How AI is Making Predictive Maintenance a Reality for the Industrial IoT

Today’s industrial companies have more data at their disposal than ever before. But when it comes to their most critical assets and product quality, how should businesses be leveraging data to predict and prevent problems before they happen?

With the rise of industrial artificial intelligence (AI) and the Internet of Things (IoT), businesses in all industries are being reimagined with software. Companies are learning how to use their data to not only analyze the past but to predict the future as well. Although IoT has produced a wide range of new revenue opportunities for industrial businesses, they might be overlooking untapped value hiding within their four walls.

Asset maintenance is a key area that can drive major cost savings and production value for industrial businesses around the world. The cost of downtime is high: $647 billion is lost globally each year within individual industries when assets, machines, equipment and systems are unavailable. Over the years, businesses have tried with limited success to overhaul their maintenance processes to decrease unplanned downtime and increase uptime. Today, more industrial data is available than ever before, but there is still a lack of clarity around the best way to use it in the quest to maximize operational efficiency and productivity. As little as 1 percent of industrial data gets used. As more machines come online, not using the other 99 percent costs dollars and missed opportunities.

With industrial AI and machine learning, global industry now has the ability to process massive amounts of sensor data at an unprecedented rate. This opens up new, viable avenues for businesses to improve upon existing maintenance operations and even add something new: predictive maintenance.



Total Productive Maintenance (TPM) is a holistic system of maintaining and improving critical assets and operational processes that results in fewer breakdowns, less downtime, increased production and improved safety. Developed in the 1960s, many industrial enterprises use this method today to proactively complete machine maintenance based upon historical data and Original Equipment Manufacturer (OEM) timetables of when repairs are expected to be needed. Using the concept of Planned Maintenance (PM; further explained below), TPM aims to improve Overall Equipment Effectiveness (OEE) and plant productivity. With regular equipment maintenance, you can avoid breakdowns and increase the uptime of assets.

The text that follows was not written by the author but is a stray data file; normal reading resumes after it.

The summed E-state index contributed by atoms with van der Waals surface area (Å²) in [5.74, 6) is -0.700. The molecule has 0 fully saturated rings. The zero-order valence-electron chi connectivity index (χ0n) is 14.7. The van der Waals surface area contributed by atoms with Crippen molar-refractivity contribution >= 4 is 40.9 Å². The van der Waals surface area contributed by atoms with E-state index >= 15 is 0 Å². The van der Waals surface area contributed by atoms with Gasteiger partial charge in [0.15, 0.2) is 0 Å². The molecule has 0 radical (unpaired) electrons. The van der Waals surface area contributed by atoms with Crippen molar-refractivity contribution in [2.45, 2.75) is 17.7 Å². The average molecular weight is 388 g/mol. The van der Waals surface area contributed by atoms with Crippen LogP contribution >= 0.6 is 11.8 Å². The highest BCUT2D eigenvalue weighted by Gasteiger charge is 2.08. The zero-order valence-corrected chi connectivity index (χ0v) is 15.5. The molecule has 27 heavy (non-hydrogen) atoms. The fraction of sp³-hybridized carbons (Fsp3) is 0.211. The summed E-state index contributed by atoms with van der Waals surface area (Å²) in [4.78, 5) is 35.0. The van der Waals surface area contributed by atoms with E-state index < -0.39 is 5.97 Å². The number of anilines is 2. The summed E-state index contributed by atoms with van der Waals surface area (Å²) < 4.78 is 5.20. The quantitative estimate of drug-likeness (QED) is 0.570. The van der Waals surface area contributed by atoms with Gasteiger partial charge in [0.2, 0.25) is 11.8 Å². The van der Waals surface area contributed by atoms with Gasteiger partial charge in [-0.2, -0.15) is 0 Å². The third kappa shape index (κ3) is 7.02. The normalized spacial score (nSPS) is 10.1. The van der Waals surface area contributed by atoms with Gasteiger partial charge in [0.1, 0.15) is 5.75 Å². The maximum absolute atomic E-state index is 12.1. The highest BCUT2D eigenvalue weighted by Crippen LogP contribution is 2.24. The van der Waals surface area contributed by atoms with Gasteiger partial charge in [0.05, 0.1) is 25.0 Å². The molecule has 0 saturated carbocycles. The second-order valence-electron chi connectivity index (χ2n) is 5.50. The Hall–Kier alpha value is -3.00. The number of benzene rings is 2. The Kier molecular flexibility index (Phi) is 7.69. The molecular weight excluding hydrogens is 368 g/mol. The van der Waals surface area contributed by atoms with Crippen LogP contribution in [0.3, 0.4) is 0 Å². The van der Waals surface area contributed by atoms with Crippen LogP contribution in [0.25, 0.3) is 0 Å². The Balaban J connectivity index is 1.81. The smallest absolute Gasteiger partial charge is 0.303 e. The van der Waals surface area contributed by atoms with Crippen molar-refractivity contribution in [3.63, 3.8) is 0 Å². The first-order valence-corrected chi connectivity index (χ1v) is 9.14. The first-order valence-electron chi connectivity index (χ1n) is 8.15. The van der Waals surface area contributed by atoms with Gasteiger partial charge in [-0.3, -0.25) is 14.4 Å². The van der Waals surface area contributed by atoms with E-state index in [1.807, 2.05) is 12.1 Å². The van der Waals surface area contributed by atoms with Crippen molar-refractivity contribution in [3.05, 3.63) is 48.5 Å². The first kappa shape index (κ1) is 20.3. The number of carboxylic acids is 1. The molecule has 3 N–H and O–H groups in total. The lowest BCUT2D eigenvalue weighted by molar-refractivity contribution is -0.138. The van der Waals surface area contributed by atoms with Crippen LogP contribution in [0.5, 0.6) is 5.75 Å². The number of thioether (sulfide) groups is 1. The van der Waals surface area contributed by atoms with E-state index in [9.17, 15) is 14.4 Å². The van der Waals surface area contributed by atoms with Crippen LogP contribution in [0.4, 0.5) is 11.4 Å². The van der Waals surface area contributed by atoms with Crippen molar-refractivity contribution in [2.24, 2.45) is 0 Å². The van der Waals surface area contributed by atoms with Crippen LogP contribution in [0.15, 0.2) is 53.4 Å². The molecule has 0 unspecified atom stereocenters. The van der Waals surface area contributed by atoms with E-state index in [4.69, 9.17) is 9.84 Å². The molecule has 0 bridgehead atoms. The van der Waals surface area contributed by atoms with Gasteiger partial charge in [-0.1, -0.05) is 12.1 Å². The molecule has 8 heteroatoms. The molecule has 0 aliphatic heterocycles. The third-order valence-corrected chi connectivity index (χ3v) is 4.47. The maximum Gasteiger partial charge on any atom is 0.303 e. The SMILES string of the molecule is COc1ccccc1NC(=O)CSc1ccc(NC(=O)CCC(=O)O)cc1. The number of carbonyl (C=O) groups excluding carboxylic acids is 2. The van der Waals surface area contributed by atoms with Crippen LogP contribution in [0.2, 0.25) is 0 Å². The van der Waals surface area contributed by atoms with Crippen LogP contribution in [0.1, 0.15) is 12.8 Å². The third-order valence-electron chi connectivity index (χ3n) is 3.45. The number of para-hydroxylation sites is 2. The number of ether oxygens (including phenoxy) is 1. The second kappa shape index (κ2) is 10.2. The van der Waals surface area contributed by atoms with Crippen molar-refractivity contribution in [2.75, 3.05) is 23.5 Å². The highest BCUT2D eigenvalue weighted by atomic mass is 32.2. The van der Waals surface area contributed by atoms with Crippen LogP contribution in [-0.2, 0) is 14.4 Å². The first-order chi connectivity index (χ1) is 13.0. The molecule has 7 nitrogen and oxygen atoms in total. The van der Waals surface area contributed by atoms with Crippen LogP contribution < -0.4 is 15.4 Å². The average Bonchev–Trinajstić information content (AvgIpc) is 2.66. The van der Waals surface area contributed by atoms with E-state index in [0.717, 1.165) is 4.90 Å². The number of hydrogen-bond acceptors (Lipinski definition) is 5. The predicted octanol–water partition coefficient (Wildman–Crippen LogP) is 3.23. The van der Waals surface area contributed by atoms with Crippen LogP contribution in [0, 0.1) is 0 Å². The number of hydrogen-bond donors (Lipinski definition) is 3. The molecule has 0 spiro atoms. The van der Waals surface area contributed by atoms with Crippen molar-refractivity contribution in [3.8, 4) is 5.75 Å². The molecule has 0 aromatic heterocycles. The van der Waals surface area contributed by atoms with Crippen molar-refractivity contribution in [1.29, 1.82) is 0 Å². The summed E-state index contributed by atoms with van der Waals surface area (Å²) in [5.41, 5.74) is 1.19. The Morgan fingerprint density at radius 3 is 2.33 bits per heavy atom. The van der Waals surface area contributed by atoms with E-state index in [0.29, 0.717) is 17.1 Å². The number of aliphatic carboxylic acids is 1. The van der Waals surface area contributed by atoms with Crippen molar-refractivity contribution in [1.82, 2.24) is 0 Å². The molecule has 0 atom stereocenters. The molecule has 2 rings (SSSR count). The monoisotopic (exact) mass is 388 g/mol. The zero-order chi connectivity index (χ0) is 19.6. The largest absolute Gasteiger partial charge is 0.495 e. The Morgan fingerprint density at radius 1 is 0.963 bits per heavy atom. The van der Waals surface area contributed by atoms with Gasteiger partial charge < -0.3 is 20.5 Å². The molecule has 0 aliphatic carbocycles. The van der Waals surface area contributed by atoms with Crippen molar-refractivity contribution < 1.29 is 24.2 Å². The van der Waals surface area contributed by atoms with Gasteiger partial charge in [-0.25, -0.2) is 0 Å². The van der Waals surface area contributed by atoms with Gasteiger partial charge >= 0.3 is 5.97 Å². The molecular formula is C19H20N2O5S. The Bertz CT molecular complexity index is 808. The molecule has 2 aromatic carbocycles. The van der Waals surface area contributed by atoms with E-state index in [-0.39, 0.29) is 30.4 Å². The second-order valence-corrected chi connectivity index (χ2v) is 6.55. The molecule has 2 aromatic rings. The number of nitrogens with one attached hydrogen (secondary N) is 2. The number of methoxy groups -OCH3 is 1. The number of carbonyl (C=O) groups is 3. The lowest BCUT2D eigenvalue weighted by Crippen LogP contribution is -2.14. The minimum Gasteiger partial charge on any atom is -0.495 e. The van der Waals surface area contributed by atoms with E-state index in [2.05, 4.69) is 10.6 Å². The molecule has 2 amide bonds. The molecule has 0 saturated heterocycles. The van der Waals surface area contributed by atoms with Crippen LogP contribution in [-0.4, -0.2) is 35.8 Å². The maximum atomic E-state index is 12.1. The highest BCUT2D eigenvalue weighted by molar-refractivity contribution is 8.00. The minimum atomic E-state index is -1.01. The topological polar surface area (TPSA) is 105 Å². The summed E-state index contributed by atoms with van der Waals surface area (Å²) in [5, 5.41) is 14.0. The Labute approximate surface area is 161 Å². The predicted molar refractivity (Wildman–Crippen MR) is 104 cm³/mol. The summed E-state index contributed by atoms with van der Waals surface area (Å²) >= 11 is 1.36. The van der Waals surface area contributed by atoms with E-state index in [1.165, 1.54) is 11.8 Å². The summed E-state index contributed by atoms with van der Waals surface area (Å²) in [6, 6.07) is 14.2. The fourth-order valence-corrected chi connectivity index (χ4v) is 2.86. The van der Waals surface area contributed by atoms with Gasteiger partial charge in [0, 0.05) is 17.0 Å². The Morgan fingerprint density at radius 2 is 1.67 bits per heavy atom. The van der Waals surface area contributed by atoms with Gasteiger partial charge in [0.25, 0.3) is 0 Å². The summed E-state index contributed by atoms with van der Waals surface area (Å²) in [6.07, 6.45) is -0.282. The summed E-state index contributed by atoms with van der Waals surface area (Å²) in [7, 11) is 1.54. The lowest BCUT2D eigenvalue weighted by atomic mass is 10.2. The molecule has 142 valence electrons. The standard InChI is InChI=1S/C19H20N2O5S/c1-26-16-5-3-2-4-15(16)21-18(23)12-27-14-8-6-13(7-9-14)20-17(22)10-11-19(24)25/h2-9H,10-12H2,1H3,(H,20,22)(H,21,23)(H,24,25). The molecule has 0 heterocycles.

AI and Autonomous Maintenance Adoption and Implementation.

One of the core features of TPM is Autonomous Maintenance (AM). This type of maintenance makes everyone responsible for machine performance and upkeep. Equipment maintenance is carried out by the machine operators themselves, instead of maintenance technicians being the only ones to repair assets. By having machine operators perform regular maintenance on assets, technicians are freed up to focus on larger adjustments to improve overall machine reliability. AM is often challenging to implement because it takes a great deal of communication and training. Machine operators lack the historical machine knowledge that technicians have, and technicians might not be so quick to give up certain tasks without having foresight into new job duties on the horizon.

Businesses can now take advantage of industrial AI software that makes it much easier to benefit from AM. Operators on the front line can understand their machines even better than before. Having all historical asset data, which typically exists in multiple systems, in one easy-to-access dashboard keeps everyone on the same page and makes it easier and faster for machines to get serviced. Forward-thinking companies can ensure each operator is equipped with the right knowledge and tools at the right time to get the job done.


Planned Preventive Maintenance (PPM), also known simply as Planned Maintenance (PM), is maintenance that’s driven by time or events that necessitate repairs. A main component of TPM, this type of system means maintenance is scheduled while machines are still working in order to prevent unplanned downtime and to maximize the lifespan and productivity of equipment. While effective, there are certain drawbacks to this method. While two of the same type of assets might be used for the same job, those two assets don’t break the same and ultimately don’t need the same maintenance schedule. It’s not an exact science — you run the risk of over-maintaining or under-maintaining your assets, and it relies on OEM guidelines for routine checkups but doesn’t take into account unique signals from individual assets or contextual information about the environment, weather or operating conditions.